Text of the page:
Van Gundy did want a national audience, tuning in for what could have been the final NBA game of the season, to hear his views on the situation. Just a few minutes into the game, the ABC/ESPN analyst took a few moments to chastise those who would see fit to engage in “Kardashian-shaming.”
It was the second time in the series that Van Gundy spent some airtime contemplating a celebrity fan. During Game 1 in Oakland, he blurted out, “I don’t know about this, but Rihanna just walked in front of me. Are you kidding me?”
Kardashian, 32, and Thompson, 26, have been an item all season, and she turned up at Quicken Loans Arena on Friday to cheer on her boyfriend. The ABC cameras were quick to zoom in on Kardashian as Van Gundy launched into his comments.
“I’ve noticed a lot, in this series, the debate about why Tristan Thompson has not played well,” the former Knicks and Rockets coach said. “And he hasn’t played well. But the debate about whether his significant other, Khloe Kardashian, and the ‘Kardashian curse,’ is the reason, to me, is downright low-rent.”
“My thing is this: When LeBron James struggled in 2011 in those Finals, did we say it was his significant other that caused him to not succeed, or last year with Steph Curry, was it Steph Curry’s wife, when he didn’t play up to standard?” Van Gundy continued. “No, this Kardashian-shaming is because she’s an easy target.
“And I don’t know her or her family, but I do know this: She deserves an apology for anybody who participated in that type of debate.”
Van Gundy didn’t name any specific Karshian-shamers, but he might have had ABC/ESPN colleague Jalen Rose in mind. Following Wednesday’s Game 3, in which Thompson had zero points in a 118-113 Cavs loss, Rose said the defeat could be blamed on “Father Time, gravity — and the curse of the Kardashians.”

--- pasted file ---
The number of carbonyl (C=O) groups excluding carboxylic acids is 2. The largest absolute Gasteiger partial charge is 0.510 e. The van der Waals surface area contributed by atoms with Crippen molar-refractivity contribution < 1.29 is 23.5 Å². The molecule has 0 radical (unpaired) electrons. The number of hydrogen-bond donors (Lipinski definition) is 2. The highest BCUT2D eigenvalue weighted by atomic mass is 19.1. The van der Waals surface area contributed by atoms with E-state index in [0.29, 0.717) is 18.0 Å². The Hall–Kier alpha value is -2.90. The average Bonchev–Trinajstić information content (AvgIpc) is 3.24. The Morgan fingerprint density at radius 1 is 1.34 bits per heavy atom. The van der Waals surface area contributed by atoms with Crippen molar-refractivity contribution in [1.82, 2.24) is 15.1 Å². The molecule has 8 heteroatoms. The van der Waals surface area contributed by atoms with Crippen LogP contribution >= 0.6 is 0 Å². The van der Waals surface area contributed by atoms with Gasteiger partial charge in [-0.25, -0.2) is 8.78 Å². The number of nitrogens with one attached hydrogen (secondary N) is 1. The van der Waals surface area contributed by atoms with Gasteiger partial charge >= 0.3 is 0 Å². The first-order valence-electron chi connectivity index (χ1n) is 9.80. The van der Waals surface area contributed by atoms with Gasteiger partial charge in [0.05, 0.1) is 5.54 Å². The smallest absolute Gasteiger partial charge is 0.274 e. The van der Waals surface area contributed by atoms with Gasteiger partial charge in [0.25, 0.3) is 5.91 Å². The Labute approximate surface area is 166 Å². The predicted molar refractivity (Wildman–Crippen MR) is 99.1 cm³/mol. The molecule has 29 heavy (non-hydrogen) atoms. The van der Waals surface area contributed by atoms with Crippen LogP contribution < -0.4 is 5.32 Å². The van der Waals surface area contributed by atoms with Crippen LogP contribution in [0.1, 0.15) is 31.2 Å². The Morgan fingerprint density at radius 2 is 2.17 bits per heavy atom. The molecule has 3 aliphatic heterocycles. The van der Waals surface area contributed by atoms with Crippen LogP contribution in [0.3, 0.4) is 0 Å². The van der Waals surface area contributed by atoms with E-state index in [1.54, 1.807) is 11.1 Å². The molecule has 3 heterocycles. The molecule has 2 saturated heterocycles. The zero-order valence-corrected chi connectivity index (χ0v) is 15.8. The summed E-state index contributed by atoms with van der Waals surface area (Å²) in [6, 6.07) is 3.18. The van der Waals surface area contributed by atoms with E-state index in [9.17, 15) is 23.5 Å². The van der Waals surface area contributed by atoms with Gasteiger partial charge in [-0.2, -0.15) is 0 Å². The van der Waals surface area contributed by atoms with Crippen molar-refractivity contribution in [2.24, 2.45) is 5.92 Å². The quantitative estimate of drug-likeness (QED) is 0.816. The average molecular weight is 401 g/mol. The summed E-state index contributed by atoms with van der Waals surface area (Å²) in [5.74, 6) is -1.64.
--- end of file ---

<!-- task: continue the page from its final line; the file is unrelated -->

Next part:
Rose was referring to long-standing accusations, often made in jest, that the reality-TV stars, particularly Khloe and her sister Kim, have had negative effects on the various athletes they’ve dated, in addition to NBA-player ex-husbands in Kris Humphries and Lamar Odom. The substance of the “curse” talk lies in the supposition that the cameras and media circus that follow the Kardashians wherever they go make it difficult for their romantic partners to focus on their own careers.
Rockets star James Harden, who dated Khloe Kardashian for much of the 2015-16 season, lent credence to that line of thinking when he said in March that his MVP-caliber play this season was due, at least in part, to breaking up with her. “I don’t need pictures of myself when I’m driving my car,” he said. “Who cares? What shoes am I wearing? Who cares? Where am I eating? Who cares?
“It was unnecessary stuff that I think trickled down to my teammates. I had to eliminate that.”
In October, reports emerged that LeBron James was concerned about Thompson succumbing to the “curse,” but the sixth-year big man’s regular season statistics (8.1 points, 9.2 rebounds, 1.1 blocks) were more or less in line with his career averages. “Tristan is focused on his game,” a source told the gossip website HollywoodLife.com, adding, “Khloe knows he doesn’t need the distraction of her complaining about people being mean to her, so she’s venting to everyone but him.”
“Khloe would love nothing more than the Cavs to come back so they can shut up all the naysayers,” the website’s source added.
Neither of those things has much of a chance of happening, but at least Thompson helped the Cavs save some face in a record-setting, 137-116 Game 4 win. He only had five points, but chipped in with 10 rebounds and five assists.
That performance likely gave Kardashian plenty to cheer about from the stands, even if it was hardly likely to put a stop to the “naysayers.” But if all else fails, Kardashian can perhaps take some comfort from knowing that Van Gundy is in her corner.